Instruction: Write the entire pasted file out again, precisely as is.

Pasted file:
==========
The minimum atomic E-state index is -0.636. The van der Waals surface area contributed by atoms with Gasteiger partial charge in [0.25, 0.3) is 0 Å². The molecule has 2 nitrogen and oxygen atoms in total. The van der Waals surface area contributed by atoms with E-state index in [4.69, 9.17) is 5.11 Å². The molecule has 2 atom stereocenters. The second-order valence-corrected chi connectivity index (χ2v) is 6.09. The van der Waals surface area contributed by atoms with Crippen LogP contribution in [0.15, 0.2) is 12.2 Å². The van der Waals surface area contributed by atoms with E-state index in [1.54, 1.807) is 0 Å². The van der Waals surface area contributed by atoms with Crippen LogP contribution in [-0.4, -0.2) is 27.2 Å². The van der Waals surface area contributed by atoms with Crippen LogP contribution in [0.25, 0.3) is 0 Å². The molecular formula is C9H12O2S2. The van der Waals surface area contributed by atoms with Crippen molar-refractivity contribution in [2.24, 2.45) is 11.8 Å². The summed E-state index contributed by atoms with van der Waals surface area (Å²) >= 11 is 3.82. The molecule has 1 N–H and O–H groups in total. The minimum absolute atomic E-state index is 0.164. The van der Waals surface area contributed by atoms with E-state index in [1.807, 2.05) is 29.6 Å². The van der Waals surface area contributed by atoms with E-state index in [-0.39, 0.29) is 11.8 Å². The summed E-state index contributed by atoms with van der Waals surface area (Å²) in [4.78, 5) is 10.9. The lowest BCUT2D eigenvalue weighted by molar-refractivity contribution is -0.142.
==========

The minimum atomic E-state index is -0.636. The van der Waals surface area contributed by atoms with Gasteiger partial charge in [0.25, 0.3) is 0 Å². The molecule has 2 nitrogen and oxygen atoms in total. The van der Waals surface area contributed by atoms with E-state index in [4.69, 9.17) is 5.11 Å². The molecule has 2 atom stereocenters. The second-order valence-corrected chi connectivity index (χ2v) is 6.09. The van der Waals surface area contributed by atoms with Crippen LogP contribution in [0.15, 0.2) is 12.2 Å². The van der Waals surface area contributed by atoms with E-state index in [1.54, 1.807) is 0 Å². The van der Waals surface area contributed by atoms with Crippen LogP contribution in [-0.4, -0.2) is 27.2 Å². The van der Waals surface area contributed by atoms with Crippen LogP contribution in [0.25, 0.3) is 0 Å². The molecular formula is C9H12O2S2. The van der Waals surface area contributed by atoms with Crippen molar-refractivity contribution in [2.24, 2.45) is 11.8 Å². The summed E-state index contributed by atoms with van der Waals surface area (Å²) >= 11 is 3.82. The molecule has 1 N–H and O–H groups in total. The minimum absolute atomic E-state index is 0.164. The van der Waals surface area contributed by atoms with E-state index in [1.807, 2.05) is 29.6 Å². The van der Waals surface area contributed by atoms with E-state index in [-0.39, 0.29) is 11.8 Å². The summed E-state index contributed by atoms with van der Waals surface area (Å²) in [4.78, 5) is 10.9. The lowest BCUT2D eigenvalue weighted by molar-refractivity contribution is -0.142.